How It Works

How to live to beyond 100.

We are born, we live, we age and we die. This is the natural cycle of human existence, yet some people live longer than others. The world record holder for the longest human life is Jeanne Louise Calment of France, who lived to a magnificent 122 years and 164 days. But what is the secret to a long life? Human beings are complex, and we live for a very long time, making studies of the process of ageing a serious challenge. Most of the research to date has therefore been done in animals. Two of the favourite species for these kinds of studies are Caenorhabditis elegans, a tiny worm about the size of this comma, and Mus musculus, the humble laboratory mouse. The worms generally live for just two or three weeks, while the mice have an upper lifespan of around three years, and both have a lot of genes that are quite similar to our own. Using these models, researchers have identified, several possible candidates, including stem cells, calorie restriction, and even some drugs, that could hold off the ageing process. Scientists across the world have been trying to find the answers for decades, and after years of careful research, there is now a wealth of knowledge just waiting to be tested in people. We spoke to Brian Kennedy, CEO of the Buck Institute for Research on Aging: “We’re a non-profit medical research institute that’s focused on understanding ageing. We realised when the doors opened in 1999 that ageing was the biggest risk factor behind all of the diseases that we care about,” he explains. “I think the exciting thing that we have learned over the past decade is that it’s really possible to slow ageing in a mouse, or even in primates. The challenge now is to take that knowledge and apply it to humans. We’re not just talking about lifespan, what we really want to do is to extend healthspan: the period of time that you’re disease-free and functional. The field has amassed a whole load of candidates to slow ageing, and the challenge now is to figure out how to test them.”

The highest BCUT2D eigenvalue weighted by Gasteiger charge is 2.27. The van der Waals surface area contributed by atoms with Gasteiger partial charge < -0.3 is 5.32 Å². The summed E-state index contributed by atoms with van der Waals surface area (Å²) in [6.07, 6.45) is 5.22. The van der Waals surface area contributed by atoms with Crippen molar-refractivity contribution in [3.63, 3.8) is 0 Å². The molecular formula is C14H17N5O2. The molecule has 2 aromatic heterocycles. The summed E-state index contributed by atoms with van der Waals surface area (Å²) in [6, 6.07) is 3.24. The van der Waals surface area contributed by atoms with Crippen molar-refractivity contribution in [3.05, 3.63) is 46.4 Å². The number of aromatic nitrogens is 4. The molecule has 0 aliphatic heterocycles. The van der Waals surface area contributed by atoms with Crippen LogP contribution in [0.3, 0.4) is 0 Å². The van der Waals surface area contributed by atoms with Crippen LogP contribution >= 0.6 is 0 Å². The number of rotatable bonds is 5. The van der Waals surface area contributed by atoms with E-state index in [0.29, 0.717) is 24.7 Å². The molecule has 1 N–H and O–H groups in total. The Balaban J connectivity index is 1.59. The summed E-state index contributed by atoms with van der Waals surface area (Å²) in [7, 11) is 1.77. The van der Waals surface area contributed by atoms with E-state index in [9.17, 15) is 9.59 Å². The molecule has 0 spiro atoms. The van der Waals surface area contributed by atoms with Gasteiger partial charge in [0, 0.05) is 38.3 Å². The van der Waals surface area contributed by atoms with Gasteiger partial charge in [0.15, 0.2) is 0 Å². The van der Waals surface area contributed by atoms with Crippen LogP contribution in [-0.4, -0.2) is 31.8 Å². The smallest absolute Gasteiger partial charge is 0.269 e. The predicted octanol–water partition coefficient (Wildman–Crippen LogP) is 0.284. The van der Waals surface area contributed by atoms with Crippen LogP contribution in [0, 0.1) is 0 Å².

Why do we age? 

There is no easy answer to this question. As with almost everything else in biology, it is a combination of genetics and environment. One of the most well-established theories about why we age is that it is an accident of evolution. Charles Darwin’s famous theory explains that the ‘fittest’ or best-adapted animals will reproduce, passing on their genes to the next generation. To get this chance, they need to be able to survive through their early years, find a mate, and help their young to make it to adulthood. Over the course of our lifetimes, our bodies take damage and start to deteriorate, but after reproduction, it doesn’t matter so much how long animals live. There is therefore much less pressure to evolve genes that extend life and reverse the damage. In fact, it might even be better in evolutionary terms to live fast and die young, if it means that you have a better chance of passing on your genes.

 

What makes us age? 

There are several different factors thought to contribute to the ageing process

 

Damage

Over time, our DNA starts to accumulate mistakes. This is due to damage from the environment as well as errors made when our cells divide.

Calories

This is one of the most established areas of research. In mice, rats and even primates, limiting food intake to theminimum requirement extends lifespan.

Stem Cells 

Stem cells can reproduce to replace cells that are damaged or worn out. As we age, they become less able to function, slowing the rate of repair.